• It’s probably not a secret that an option to answer this question is to select criteria of yourself that contain positive or neutral vibes, such as being a workaholic and a perfectionist. While these answers are valid, recruiters tend to see this answer as superficial and a false weakness. Be transparent with your answers but balance them with the set of actions taken to overcome this weakness. For example: “I still lack in certain areas of administrative duties, especially ones that involve the use of computer skills. However, I have taken online lessons and participated in workshops that teach how to work the administrative system. My goal is to be more confident and adept in administrative management.”

  5. What phlebotomy training have you received?

    • As this is one of the clinical duties of an assistant manager, recruiters will take their time to ensure that you are prepared and knowledgeable in performing the procedures. While having experience in phlebotomy is preferred, it’s not a compulsory criterion. Just make sure that you can adequately share your preparedness to take on the responsibility. Here’s an example: “As it is one of the core curricula, I received phlebotomy training at CHCP. I practiced how to be comfortable around blood, the correct and safe way to draw blood, and safely collect the blood. I also received field training during my externship.”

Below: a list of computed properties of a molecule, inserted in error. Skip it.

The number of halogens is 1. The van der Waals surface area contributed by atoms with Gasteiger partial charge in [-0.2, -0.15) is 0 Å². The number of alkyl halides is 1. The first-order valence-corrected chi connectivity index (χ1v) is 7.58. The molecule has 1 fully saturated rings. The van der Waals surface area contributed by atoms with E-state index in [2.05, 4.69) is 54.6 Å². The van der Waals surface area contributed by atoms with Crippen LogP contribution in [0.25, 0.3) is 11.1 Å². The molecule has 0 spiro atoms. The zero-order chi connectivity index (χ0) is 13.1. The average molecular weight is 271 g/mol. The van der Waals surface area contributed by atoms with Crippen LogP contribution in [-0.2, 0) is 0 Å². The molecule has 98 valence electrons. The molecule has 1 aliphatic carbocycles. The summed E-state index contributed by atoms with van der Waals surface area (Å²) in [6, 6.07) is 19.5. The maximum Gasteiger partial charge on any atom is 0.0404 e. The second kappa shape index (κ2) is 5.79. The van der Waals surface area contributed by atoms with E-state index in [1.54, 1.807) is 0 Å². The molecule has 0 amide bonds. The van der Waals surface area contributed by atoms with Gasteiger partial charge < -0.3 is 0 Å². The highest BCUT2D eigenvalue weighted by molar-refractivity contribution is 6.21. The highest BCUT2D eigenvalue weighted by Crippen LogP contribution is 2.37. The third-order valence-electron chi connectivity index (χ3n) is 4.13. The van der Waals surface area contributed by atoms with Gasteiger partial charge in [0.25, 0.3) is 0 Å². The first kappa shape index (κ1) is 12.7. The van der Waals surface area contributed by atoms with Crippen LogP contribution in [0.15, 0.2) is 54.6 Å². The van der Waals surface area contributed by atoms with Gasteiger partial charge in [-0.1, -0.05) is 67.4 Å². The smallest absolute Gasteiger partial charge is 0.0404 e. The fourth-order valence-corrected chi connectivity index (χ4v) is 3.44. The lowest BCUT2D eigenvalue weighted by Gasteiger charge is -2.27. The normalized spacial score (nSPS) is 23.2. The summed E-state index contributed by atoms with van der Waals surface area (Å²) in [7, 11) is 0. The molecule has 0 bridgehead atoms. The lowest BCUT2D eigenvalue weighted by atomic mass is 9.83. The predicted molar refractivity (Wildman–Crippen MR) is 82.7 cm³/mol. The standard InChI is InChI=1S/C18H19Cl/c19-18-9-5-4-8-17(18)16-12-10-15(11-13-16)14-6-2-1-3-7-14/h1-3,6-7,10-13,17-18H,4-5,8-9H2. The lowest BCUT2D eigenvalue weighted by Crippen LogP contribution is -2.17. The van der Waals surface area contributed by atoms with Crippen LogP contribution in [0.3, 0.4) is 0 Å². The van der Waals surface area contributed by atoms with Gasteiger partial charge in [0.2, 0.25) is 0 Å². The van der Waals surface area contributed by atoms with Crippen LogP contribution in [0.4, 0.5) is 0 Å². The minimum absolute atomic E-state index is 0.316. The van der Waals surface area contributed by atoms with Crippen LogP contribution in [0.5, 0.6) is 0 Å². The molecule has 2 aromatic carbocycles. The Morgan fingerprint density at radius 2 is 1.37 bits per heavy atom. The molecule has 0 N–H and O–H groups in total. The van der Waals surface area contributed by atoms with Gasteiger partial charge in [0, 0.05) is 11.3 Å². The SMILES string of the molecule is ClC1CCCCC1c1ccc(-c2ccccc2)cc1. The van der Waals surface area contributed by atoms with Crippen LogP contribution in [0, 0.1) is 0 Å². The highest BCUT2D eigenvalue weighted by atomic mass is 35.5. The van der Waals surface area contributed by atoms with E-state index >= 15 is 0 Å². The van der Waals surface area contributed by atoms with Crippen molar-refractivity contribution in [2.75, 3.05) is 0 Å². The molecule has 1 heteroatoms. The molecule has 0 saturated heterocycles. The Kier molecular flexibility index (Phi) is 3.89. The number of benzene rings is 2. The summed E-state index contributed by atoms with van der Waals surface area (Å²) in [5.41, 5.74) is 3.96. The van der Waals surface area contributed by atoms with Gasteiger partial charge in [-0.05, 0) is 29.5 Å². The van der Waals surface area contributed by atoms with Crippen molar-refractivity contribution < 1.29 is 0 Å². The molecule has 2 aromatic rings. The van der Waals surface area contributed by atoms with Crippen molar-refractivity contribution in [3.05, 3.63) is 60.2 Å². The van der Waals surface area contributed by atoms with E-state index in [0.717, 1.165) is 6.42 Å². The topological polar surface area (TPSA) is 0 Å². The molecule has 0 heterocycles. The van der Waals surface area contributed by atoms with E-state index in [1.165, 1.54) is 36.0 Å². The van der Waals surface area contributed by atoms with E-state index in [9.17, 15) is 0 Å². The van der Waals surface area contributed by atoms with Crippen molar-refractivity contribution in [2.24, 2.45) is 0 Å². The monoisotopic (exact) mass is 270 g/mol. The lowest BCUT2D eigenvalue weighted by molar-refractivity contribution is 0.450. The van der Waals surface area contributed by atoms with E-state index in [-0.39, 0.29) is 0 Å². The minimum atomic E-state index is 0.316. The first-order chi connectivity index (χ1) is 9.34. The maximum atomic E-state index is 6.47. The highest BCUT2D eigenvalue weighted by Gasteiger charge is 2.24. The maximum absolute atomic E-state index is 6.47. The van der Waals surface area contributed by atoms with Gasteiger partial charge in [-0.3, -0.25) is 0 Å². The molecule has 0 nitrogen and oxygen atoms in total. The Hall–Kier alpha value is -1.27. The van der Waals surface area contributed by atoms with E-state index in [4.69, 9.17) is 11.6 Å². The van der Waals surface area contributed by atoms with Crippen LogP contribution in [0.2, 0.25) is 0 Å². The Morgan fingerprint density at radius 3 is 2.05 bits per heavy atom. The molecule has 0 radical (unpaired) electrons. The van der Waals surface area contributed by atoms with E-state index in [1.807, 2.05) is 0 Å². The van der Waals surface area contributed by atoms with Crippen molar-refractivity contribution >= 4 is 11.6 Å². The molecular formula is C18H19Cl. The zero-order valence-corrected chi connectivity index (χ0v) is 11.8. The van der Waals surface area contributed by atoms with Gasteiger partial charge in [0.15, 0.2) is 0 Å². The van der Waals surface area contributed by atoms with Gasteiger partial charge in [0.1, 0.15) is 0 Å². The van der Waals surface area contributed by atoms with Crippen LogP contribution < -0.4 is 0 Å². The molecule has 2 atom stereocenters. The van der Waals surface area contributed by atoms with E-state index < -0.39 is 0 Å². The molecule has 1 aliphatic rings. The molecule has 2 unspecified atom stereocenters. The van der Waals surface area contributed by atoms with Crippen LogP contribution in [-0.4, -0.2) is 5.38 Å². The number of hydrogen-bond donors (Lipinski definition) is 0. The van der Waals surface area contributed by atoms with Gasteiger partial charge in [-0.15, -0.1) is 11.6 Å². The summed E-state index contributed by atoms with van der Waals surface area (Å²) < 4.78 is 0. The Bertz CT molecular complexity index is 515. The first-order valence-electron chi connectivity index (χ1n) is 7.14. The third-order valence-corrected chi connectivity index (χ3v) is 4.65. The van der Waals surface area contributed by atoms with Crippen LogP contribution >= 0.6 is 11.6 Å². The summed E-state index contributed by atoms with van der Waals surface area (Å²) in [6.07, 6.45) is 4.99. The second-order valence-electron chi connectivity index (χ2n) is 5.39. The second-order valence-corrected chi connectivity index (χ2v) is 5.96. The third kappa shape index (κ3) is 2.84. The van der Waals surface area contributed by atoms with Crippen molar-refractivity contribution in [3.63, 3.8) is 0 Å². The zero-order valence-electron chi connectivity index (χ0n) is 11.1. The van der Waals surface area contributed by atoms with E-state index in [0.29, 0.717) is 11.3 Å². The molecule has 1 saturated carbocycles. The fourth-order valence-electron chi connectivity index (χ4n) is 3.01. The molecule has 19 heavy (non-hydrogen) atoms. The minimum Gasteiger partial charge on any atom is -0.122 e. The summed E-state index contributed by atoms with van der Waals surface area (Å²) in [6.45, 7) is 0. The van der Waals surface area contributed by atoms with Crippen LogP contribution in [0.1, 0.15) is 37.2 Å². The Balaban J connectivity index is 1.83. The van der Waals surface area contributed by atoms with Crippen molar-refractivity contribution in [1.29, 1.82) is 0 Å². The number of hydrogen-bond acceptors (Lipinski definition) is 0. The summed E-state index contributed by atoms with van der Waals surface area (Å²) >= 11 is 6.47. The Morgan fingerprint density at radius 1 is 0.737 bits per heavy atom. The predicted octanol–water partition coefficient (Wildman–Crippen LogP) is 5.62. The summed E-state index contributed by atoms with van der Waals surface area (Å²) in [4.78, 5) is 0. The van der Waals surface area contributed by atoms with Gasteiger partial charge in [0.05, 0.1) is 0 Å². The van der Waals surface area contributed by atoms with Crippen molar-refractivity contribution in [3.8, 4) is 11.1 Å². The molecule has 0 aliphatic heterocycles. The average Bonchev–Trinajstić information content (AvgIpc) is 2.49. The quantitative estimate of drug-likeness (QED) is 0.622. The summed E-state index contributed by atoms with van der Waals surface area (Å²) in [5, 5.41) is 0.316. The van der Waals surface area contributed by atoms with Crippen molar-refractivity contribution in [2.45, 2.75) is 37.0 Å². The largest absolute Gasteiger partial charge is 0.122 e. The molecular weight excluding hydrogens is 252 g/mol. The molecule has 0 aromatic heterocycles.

6. Why do we need to hire you?

    • When answering this question, make sure that you include achievements, certifications, and/or other credentials that may help recruiters evaluate your compatibility to the job based on your actual skills. An important thing to note is that there are several computer skills proficiency criteria that will strengthen your candidacy, which are medical billing (including insurance companies, Medicare, and Medicaid), Electronic Health Records (EHR) software, Microsoft Office, and HIPAA protocol. Certifications in the medical field, such as CPR, first aid, and AED, will also increase your chance of getting accepted.  Here is a great way to present your answer: “I’m proficient and have experience in operating electrocardiograms (EKG). With these experiences, I’m looking forward to offering my expertise in using this software, such as to determine EKG readings and identifying the sets of waves.”

  7. Why do you want to work here?  

    • This is the chance for you to impress the interviewers with the depth of your research. Ensure that your answers focus on what part of the department aspires you to formally submit your application and your future contributions to the department. You can also draw a correlation between these things with your professional goals. (However, do not list your personal motivations, such as great salary and working benefits.)  Here’s an example: “I chose this department because I want to help patients complete their recovery journey, whether through physically assisting them or providing emotional support. I feel that this hospital/clinic’s department is especially dedicated to ensuring that all their patients receive the best care whilst feeling comfortable.”

  8. What’s your professional long-term goal in joining this department?